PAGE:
ruled a large portion of the Italian peninsula for more than a thousand years until the mid 19th century, when most of the territory of
the Papal States was seized by the newly created Kingdom of Italy. For much of this time the Vatican was not the habitual
residence of the Popes, but rather the Lateran Palace, and in recent centuries, the Quirinal Palace, while the residence from 1309-
1377 was at Avignon in France. In 1870, the Pope's holdings were left in an uncertain situation when Rome itself was annexed by
the Piedmont-led forces which had united the rest of Italy, after a nominal resistance by the papal forces. Between 1861 and 1929
the status of the Pope was referred to as the "Roman Question". They were undisturbed in their palace, and given certain
recognitions by the Law of Guarantees, including the right to send and receive ambassadors. But they did not recognize the Italian
king's right to rule in Rome, and they refused to leave the Vatican compound until the dispute was resolved in 1929. Other states
continued to maintain international recognition of the Holy See as a sovereign entity. In practice Italy made no attempt to interfere
with the Holy See within the Vatican walls. However, they confiscated church property in many other places, including, perhaps
most notably, the Quirinal Palace, formerly the pope's official residence. Pope Pius IX (1846-1878), the last ruler of the Papal
States, claimed that after Rome was annexed he was a "Prisoner in the Vatican". This situation was resolved on February 11, 1929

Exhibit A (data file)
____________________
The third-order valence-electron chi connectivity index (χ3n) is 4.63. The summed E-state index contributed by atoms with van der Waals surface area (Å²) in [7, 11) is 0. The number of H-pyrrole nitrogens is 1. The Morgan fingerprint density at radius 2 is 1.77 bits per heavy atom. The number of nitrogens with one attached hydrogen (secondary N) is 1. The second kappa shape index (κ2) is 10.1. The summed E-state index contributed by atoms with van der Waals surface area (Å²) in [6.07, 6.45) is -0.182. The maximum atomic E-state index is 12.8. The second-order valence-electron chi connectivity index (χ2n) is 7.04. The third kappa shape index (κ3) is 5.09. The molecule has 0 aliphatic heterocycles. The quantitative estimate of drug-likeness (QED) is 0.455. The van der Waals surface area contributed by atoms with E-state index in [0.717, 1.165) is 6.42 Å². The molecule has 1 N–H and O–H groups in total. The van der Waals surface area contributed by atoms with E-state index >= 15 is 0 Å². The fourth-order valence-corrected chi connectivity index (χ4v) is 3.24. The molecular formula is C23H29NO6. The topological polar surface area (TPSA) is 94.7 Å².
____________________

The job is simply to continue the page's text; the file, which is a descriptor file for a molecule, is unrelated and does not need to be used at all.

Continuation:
between the Holy See and the Kingdom of Italy. The treaty was signed by Benito Mussolini and Pietro Cardinal Gasparri on behalf
of King Victor Emmanuel III and Pope Pius XI (1922-1939), respectively. The Lateran Treaty and the Concordat established the
independent State of the Vatican City and granted Catholicism special status in Italy. In 1984, a new concordat between the Holy
See and Italy modified certain provisions of the earlier treaty, including the position of Catholicism as the Italian state religion. With
the accession of Pope John Paul II after the mysterious death of Pope John Paul I (who only survived as pope for 33 days), the
church had, for the first time since Pope Adrian VI in the 16th century, a non-Italian pope. The long pontificate of John Paul is
credited with re-creating a sense of stability and even identity to the Catholic Church after years of questioning and searching. As
always after a long pontificate, a new page was opened in the history of the Church with the election of a new pope. Pope Benedict
XVI was elected in 2005. On February 11, 2013, Pope Benedict XVI announced that he would tender his resignation on February
28, 2013, less than three weeks later. On 16 February 2013, the Holy See spokesman Father Federico Lombardi stated that if the
cardinals will be in Rome before the expected date, the conclave may be held before 15 March 2013.
Source: Wikipedia: History of Vatican City
The Holy See is supported financially by a variety of sources, including investments, real estate income, and donations from Catholic
individuals, dioceses, and institutions; these help fund the Roman Curia (Vatican bureaucracy), diplomatic missions, and media
outlets. Moreover, an annual collection taken up in dioceses and from direct donations go to a non-budgetary fund, known as
Peter's Pence, which is used directly by the Pope for charity, disaster relief, and aid to churches in developing nations. Donations
increased between 2010 and 2011. The separate Vatican City State budget includes the Vatican museums and post office and is
supported financially by the sale of stamps, coins, medals, and tourist mementos; by fees for admission to museums; and by
publications sales. Its revenues increased between 2010 and 2011 because of expanded opening hours and a growing number of